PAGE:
If you’ve been confused by the news that inflation hasn’t risen much recently (you know, because the prices of certain products still seem to be rising) don’t worry—you’re not crazy.
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Inflation, it seems, is more of an all-or-nothing deal. According to Time, “price hikes for a particular item here or there don’t qualify as inflation. If one thing gets more expensive but something else gets cheaper, that’s what economists call a relative price change. Inflation is a simultaneous increase in price across the board.”
Of course this explanation makes the overall “low inflation” news somewhat less exciting for average Americans in our day-to-day lives. For example, while the cost of some important household products, like food and housing costs, have remained relatively moderate, others, like gas and taxes, are growing by leaps and bounds. When the recession ended, gas was $2.60 a gallon, but it’s $3.68 today—an increase of 41% in four years.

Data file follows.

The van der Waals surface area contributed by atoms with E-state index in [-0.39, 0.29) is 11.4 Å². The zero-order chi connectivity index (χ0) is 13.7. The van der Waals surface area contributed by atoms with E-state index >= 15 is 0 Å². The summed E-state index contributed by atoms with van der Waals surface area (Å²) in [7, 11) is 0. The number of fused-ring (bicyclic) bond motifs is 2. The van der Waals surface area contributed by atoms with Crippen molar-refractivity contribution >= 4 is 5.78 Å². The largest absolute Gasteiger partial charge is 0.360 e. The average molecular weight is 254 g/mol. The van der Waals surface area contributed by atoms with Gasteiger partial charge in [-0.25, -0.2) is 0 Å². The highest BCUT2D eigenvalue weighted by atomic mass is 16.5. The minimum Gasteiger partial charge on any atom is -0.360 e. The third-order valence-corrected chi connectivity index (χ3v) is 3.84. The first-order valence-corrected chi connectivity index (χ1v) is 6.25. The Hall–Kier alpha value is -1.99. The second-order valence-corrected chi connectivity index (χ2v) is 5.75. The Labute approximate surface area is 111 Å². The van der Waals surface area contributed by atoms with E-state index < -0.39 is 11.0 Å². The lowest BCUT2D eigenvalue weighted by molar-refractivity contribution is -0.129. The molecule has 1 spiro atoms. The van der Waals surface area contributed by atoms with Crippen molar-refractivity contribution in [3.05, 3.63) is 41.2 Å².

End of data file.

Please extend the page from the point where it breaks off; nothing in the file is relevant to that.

One great indicator of the overall price increases, as pointed out by Time, is the McDonald’s Big Mac. The popular sandwich, which is available in many countries and reflects the cost of food, fuel, commercial real estate and basic labor, has risen from $3.57 to $4.37 since the recession ended, or 5.2% a year.
So what’s the takeaway? In general, it’s clear that lower inflation doesn’t necessarily equate to a steady price in everyday products.
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